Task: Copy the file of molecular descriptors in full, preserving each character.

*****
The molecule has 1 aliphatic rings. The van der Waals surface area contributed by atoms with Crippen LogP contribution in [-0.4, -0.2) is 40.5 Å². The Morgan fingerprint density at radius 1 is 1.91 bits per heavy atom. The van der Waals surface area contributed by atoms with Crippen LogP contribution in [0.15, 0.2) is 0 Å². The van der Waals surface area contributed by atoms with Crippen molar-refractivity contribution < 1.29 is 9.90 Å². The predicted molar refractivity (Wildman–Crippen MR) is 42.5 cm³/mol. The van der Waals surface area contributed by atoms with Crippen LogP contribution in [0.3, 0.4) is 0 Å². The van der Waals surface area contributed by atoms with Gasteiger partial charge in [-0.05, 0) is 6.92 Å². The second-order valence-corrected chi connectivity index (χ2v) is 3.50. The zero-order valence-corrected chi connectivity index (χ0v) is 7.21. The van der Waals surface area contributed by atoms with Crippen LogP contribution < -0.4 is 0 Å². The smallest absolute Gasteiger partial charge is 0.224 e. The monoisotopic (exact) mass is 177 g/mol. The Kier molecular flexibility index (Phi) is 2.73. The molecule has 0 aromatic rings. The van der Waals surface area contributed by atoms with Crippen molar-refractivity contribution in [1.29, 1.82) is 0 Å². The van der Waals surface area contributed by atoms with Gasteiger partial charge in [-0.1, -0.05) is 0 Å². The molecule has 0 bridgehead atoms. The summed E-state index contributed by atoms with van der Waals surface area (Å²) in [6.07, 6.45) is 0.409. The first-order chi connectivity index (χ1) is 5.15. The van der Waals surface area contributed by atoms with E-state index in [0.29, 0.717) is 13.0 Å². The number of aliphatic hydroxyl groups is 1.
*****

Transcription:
The molecule has 1 aliphatic rings. The van der Waals surface area contributed by atoms with Crippen LogP contribution in [-0.4, -0.2) is 40.5 Å². The Morgan fingerprint density at radius 1 is 1.91 bits per heavy atom. The van der Waals surface area contributed by atoms with Crippen LogP contribution in [0.15, 0.2) is 0 Å². The van der Waals surface area contributed by atoms with Crippen molar-refractivity contribution < 1.29 is 9.90 Å². The predicted molar refractivity (Wildman–Crippen MR) is 42.5 cm³/mol. The van der Waals surface area contributed by atoms with Crippen LogP contribution in [0.3, 0.4) is 0 Å². The van der Waals surface area contributed by atoms with Gasteiger partial charge in [-0.05, 0) is 6.92 Å². The second-order valence-corrected chi connectivity index (χ2v) is 3.50. The zero-order valence-corrected chi connectivity index (χ0v) is 7.21. The van der Waals surface area contributed by atoms with Crippen LogP contribution < -0.4 is 0 Å². The smallest absolute Gasteiger partial charge is 0.224 e. The monoisotopic (exact) mass is 177 g/mol. The Kier molecular flexibility index (Phi) is 2.73. The molecule has 0 aromatic rings. The van der Waals surface area contributed by atoms with Crippen molar-refractivity contribution in [1.29, 1.82) is 0 Å². The van der Waals surface area contributed by atoms with Gasteiger partial charge in [-0.1, -0.05) is 0 Å². The molecule has 0 bridgehead atoms. The summed E-state index contributed by atoms with van der Waals surface area (Å²) in [6.07, 6.45) is 0.409. The first-order chi connectivity index (χ1) is 5.15. The van der Waals surface area contributed by atoms with E-state index in [0.29, 0.717) is 13.0 Å². The number of aliphatic hydroxyl groups is 1.